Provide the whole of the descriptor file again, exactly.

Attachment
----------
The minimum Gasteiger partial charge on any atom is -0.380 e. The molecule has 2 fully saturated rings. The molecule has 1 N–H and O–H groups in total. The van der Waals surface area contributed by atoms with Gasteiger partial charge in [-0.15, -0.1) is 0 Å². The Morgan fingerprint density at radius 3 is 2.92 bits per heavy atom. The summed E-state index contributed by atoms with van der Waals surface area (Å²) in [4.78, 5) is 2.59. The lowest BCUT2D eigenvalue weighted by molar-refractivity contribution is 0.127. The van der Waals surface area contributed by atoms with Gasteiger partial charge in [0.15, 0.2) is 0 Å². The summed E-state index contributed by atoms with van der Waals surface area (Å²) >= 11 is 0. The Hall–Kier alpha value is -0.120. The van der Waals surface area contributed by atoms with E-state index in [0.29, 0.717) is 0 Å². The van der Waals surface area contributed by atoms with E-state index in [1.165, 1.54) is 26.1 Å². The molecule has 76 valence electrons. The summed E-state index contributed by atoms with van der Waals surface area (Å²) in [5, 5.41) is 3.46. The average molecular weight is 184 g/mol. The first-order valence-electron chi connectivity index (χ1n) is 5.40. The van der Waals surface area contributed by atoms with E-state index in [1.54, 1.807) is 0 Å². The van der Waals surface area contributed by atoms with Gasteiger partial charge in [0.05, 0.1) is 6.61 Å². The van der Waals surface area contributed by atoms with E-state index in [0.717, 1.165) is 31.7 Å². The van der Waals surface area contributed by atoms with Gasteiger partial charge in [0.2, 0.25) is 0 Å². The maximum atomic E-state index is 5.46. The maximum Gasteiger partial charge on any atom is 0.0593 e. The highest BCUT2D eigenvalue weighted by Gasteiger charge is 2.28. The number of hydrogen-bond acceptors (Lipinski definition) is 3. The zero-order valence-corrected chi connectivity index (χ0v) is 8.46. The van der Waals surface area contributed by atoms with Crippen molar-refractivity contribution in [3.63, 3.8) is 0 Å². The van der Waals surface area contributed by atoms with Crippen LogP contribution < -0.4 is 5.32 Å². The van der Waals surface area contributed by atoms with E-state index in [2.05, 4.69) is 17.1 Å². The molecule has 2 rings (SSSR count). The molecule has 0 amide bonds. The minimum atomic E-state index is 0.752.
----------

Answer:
The minimum Gasteiger partial charge on any atom is -0.380 e. The molecule has 2 fully saturated rings. The molecule has 1 N–H and O–H groups in total. The van der Waals surface area contributed by atoms with Gasteiger partial charge in [-0.15, -0.1) is 0 Å². The Morgan fingerprint density at radius 3 is 2.92 bits per heavy atom. The summed E-state index contributed by atoms with van der Waals surface area (Å²) in [4.78, 5) is 2.59. The lowest BCUT2D eigenvalue weighted by molar-refractivity contribution is 0.127. The van der Waals surface area contributed by atoms with Gasteiger partial charge in [0.15, 0.2) is 0 Å². The summed E-state index contributed by atoms with van der Waals surface area (Å²) >= 11 is 0. The Hall–Kier alpha value is -0.120. The van der Waals surface area contributed by atoms with E-state index in [0.29, 0.717) is 0 Å². The van der Waals surface area contributed by atoms with E-state index in [1.165, 1.54) is 26.1 Å². The molecule has 76 valence electrons. The summed E-state index contributed by atoms with van der Waals surface area (Å²) in [5, 5.41) is 3.46. The average molecular weight is 184 g/mol. The first-order valence-electron chi connectivity index (χ1n) is 5.40. The van der Waals surface area contributed by atoms with E-state index in [1.54, 1.807) is 0 Å². The van der Waals surface area contributed by atoms with Gasteiger partial charge in [0.05, 0.1) is 6.61 Å². The van der Waals surface area contributed by atoms with E-state index in [0.717, 1.165) is 31.7 Å². The van der Waals surface area contributed by atoms with Gasteiger partial charge in [0.2, 0.25) is 0 Å². The maximum atomic E-state index is 5.46. The maximum Gasteiger partial charge on any atom is 0.0593 e. The highest BCUT2D eigenvalue weighted by Gasteiger charge is 2.28. The number of hydrogen-bond acceptors (Lipinski definition) is 3. The zero-order valence-corrected chi connectivity index (χ0v) is 8.46. The van der Waals surface area contributed by atoms with Crippen molar-refractivity contribution in [3.63, 3.8) is 0 Å². The van der Waals surface area contributed by atoms with Crippen LogP contribution < -0.4 is 5.32 Å². The van der Waals surface area contributed by atoms with E-state index in [2.05, 4.69) is 17.1 Å². The molecule has 2 rings (SSSR count). The molecule has 0 amide bonds. The minimum atomic E-state index is 0.752.